THE CREAKING AND GROANING noises that you may have heard recently in the vicinity of the White House are the sounds of wage-price guidelines being bent. The forthcoming Teamsters' wage increases are not likely to fit under any simple and rectilinear application of the 7 percent rule. That makes it necessary to do a little anticipatory bending. The White House is following the sound principle that a structure incapable of bending is very likely to break. It would be a disaster, and not only for the administration, if the guidelines collapsed in their first real test.
The immediate issue in the Teamsters' case is the fringe benefits. Characteristically, the Teamsters have made larger promises to their members about health and pension benefits than the present contributions will reliably support. Recent federal legislation is now forcing a higher level of funding. If the larger contributions were counted as wage increases-as the original guidelines would have done-any increase held to 7 percent would have left very little more cash in the paycheck. Nobody can seriously expect the Teamsters to settle for very little more cash in the paycheck. Whether the negotiations will stay within the guidelines, even in their present non-rectilinear form, is highly unpredictable. But the revisions of the past week have at least made it possible.
Is the administration wrong to massage the guidelines into a slightly different shape in the interest of enabling them to survive? Clearly not. The new pension and health benefit rules are a bit unfair, you might argue, to thos unions that have always run their benefit funds with great integrity and rigor. But the basic lesson here is that guidelining is a complex enterprise in which just about every case is special. The recent revisions are not likely to be the last ones.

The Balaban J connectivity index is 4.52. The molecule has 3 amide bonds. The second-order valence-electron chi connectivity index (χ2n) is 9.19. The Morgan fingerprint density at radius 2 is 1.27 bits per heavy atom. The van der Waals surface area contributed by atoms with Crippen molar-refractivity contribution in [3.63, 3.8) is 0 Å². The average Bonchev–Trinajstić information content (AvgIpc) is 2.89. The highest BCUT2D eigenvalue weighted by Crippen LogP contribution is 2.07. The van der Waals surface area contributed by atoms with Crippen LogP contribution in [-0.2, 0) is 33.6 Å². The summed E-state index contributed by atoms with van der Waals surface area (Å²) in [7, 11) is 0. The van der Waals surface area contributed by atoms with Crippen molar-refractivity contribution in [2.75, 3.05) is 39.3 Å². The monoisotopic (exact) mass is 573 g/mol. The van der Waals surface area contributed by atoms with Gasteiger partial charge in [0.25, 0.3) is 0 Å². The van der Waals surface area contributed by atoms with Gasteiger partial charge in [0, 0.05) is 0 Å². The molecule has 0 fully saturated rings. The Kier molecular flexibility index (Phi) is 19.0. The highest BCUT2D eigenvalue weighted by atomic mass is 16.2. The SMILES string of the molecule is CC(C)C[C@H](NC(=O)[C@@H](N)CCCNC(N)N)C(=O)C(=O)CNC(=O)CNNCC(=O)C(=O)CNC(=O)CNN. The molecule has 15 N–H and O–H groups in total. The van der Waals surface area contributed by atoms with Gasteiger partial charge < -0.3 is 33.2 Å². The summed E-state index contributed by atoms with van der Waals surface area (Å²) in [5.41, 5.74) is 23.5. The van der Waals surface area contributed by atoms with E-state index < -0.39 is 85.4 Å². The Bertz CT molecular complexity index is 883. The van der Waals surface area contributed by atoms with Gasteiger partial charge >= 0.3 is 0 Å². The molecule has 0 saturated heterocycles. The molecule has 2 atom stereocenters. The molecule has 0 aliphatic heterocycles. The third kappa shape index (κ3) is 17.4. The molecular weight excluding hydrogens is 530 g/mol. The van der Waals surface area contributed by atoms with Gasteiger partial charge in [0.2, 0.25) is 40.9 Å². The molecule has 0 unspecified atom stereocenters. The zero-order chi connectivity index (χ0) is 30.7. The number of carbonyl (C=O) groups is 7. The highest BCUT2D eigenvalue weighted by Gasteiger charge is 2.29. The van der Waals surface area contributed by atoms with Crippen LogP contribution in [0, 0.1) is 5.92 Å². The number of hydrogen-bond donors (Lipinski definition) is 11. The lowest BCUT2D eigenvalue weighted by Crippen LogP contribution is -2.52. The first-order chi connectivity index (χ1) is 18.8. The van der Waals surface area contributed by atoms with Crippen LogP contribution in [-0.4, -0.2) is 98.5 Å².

But anything worth doing is worth doing badly, as G.K. Chesterton once observed. The guidelines are worth defending, even though it is going to have to be a defense with a lot of retreats and evasions. The value of voluntary guidelines is to provide the ountry with at least a rough measure of fairness in distributing the burdens of inflation and unexpectedly low economic growth.
Those burdens are growing. The Labor Department calculates each month the average weekly earnings of people whose jobs are below the supervisory ranks. It then adjusts these earnings are going up, of course. But when you take out inflation and federal taxes, the average has dropped three percent over the past year. People are now trying to push their wages up faster than inflation, to get their purchasing power back at least to last year's level. But some are in stronger positions than others to press that claim and the guidelines are, among other things, an attempt to persuade the strong not to push ahead at the expense of the weak.
Voluntary guidelines are an attempt at a social compact-an idea that has never enjoyed much support in this country, but one that could be extremely useful in the present circumstances. A social compact is difficult to maintain even in countries less sprawling and heterogeneous than this one. Britain's success with it now seems to be eroding. Last summer the British labor unions refused to continue their voluntary wage limits, and last week the government nearly fell when it attempted to impose sanctions on a company that had overstepped the line. Examples like that from abroad are frequently used in the United States to argue that guidelines never work. To the contrary, in our view they show that, while guidelines are never totally successful, they can be very helpful in the struggle to keep prices from rising and currencies from falling. To the extent that a country's guidlines work at all, they make it unnecessary to rely on other and harsher methods. Of all the responses to inflation, guidelines-broad agreements among working people and business to exercise moderation-is the only one that will not drive up unemployment.